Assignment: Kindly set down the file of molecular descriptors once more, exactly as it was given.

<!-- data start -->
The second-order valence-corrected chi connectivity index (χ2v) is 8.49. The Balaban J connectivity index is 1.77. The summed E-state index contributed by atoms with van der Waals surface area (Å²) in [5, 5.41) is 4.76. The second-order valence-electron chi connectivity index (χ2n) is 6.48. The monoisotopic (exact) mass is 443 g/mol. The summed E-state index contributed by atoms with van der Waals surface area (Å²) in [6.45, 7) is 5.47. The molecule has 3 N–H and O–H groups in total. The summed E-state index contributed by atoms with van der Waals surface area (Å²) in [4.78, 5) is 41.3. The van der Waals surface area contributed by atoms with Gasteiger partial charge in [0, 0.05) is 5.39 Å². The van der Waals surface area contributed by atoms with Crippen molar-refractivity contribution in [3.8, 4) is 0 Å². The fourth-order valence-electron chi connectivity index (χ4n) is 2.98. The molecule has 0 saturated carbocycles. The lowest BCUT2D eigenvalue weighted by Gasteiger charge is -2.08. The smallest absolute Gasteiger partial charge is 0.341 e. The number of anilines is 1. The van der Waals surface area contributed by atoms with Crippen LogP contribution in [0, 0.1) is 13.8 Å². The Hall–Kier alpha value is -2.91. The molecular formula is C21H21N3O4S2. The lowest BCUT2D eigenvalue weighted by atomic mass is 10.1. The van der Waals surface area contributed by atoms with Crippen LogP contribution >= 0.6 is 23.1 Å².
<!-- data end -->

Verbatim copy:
The second-order valence-corrected chi connectivity index (χ2v) is 8.49. The Balaban J connectivity index is 1.77. The summed E-state index contributed by atoms with van der Waals surface area (Å²) in [5, 5.41) is 4.76. The second-order valence-electron chi connectivity index (χ2n) is 6.48. The monoisotopic (exact) mass is 443 g/mol. The summed E-state index contributed by atoms with van der Waals surface area (Å²) in [6.45, 7) is 5.47. The molecule has 3 N–H and O–H groups in total. The summed E-state index contributed by atoms with van der Waals surface area (Å²) in [4.78, 5) is 41.3. The van der Waals surface area contributed by atoms with Gasteiger partial charge in [0, 0.05) is 5.39 Å². The van der Waals surface area contributed by atoms with Crippen molar-refractivity contribution in [3.8, 4) is 0 Å². The fourth-order valence-electron chi connectivity index (χ4n) is 2.98. The molecule has 0 saturated carbocycles. The lowest BCUT2D eigenvalue weighted by Gasteiger charge is -2.08. The smallest absolute Gasteiger partial charge is 0.341 e. The number of anilines is 1. The van der Waals surface area contributed by atoms with Crippen LogP contribution in [0, 0.1) is 13.8 Å². The Hall–Kier alpha value is -2.91. The molecular formula is C21H21N3O4S2. The lowest BCUT2D eigenvalue weighted by atomic mass is 10.1. The van der Waals surface area contributed by atoms with Crippen LogP contribution >= 0.6 is 23.1 Å².